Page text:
The Holy Father, Pope Benedict closely follows The Meeting. He was in attendance several years ago, as was John Paul II in 1982. Picking up from Father Luigi Giussani’s thinking of “life as a vocation”, the Pope reminds us that everything is answered in relationship to the Infinite. On July 11, 2012 I posted a piece called “The Vocation to Life” which is essential reading if you want to know more of what the Pope, Giussani and Christianity is all about.

The Pope’s letter for the 2012 Meeting follows (emphasis mine).

To the Venerable
Brother Monsignor Francesco Lambiasi,

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 Bishop of Rimini 

I wish to extend my
cordial greetings to you, to the organizers and to all the participants in the
Meeting for Friendship among Peoples, now in its XXXIII year. The theme chosen
this year – “The nature of man is a relationship with the infinite” – is
particularly significant in view of the approaching start of the Year of Faith,
which I have willed to proclaim to mark the 50th anniversary of the opening of
the Second Vatican Ecumenical Council.

To speak of man and of his yearning for
the infinite means, first and foremost, to recognize his constitutive
relationship with the Creator
. Man is a creature of God. Today this word –
creature – seems almost passé: we prefer to think of man as a self-fulfilled
being and master of his own destiny. The consideration of man as a creature
seems “uncomfortable,” because it implies an essential reference to something
else, or better, to Someone else – whom man cannot control – who enters in
order to define his identity in an essential way; a relational identity, whose
first element is the original and ontological dependence on He who wanted us
and created us. Yet this dependence, from which modern and contemporary man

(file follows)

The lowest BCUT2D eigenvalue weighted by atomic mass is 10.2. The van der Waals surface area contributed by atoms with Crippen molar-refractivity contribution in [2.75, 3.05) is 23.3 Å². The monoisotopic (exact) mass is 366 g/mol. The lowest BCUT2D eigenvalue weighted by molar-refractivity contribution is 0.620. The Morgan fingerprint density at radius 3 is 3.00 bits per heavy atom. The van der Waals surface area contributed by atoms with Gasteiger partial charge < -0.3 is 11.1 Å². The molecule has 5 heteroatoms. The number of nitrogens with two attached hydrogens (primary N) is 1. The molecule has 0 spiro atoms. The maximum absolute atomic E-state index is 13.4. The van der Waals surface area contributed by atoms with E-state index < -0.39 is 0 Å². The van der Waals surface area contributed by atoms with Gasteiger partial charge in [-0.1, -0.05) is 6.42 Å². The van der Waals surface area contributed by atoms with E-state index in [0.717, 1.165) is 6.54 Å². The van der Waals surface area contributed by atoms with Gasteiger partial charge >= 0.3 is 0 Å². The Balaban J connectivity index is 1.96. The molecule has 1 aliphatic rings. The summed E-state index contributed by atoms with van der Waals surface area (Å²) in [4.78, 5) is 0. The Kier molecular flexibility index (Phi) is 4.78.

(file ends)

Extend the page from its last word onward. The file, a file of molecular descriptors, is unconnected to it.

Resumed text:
attempts to break free, not only does not hide or diminish, but luminously
reveals the greatness and supreme dignity of man, who is called into life in
order to enter into relationship with Life itself, with God.

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To say “the nature of man is a relationship with the infinite” means, then, to say that every person is created so that he may enter into dialogue with the Infinite. At the beginning of the history of the world, Adam and Eve are the fruit of an act of God’s love, made in His image and likeness, and their lives and their relationship with the Creator overlapped: “God created man in his own image, in the image of God he created him; male and female he created them” (Genesis 1:27). And original sin has its ultimate root precisely in our first parents avoiding this constitutive relationship, in wanting to take God’s place, in believing they could get along without Him. Even after sinning, however, the aching desire for this dialogue remains in man, like a signature imprinted with fire in his soul and body by the Creator himself.

Psalm 63 [62] helps us to enter into the heart of this discourse: “O God, my God, for Thee I long at break of day; my soul thirsts for Thee, my body longs for Thee, as desert, arid land, without water” (verse 2). Not only my soul, but even every fiber of my flesh is made to find its peace, its fulfillment in God. And this tension cannot be erased from man’s heart: even when he rejects or denies God, the thirst for the infinite that abides in man does not disappear. Instead, he begins a desperate and sterile search for “false infinites” that can satisfy him at least for the moment. The heart’s thirst and the body’s longing of which the psalmist speaks cannot be eliminated; thus, man unknowingly stretches out in search of the Infinite, but in misguided directions: in drugs, in sexuality lived in a disordered manner, in all-encompassing technologies, in success at any cost, and even in deceptive forms of religiosity. Even the good things that God has created as paths that lead to Him, often run the risk of being absolutized and thus become idols that replace the Creator.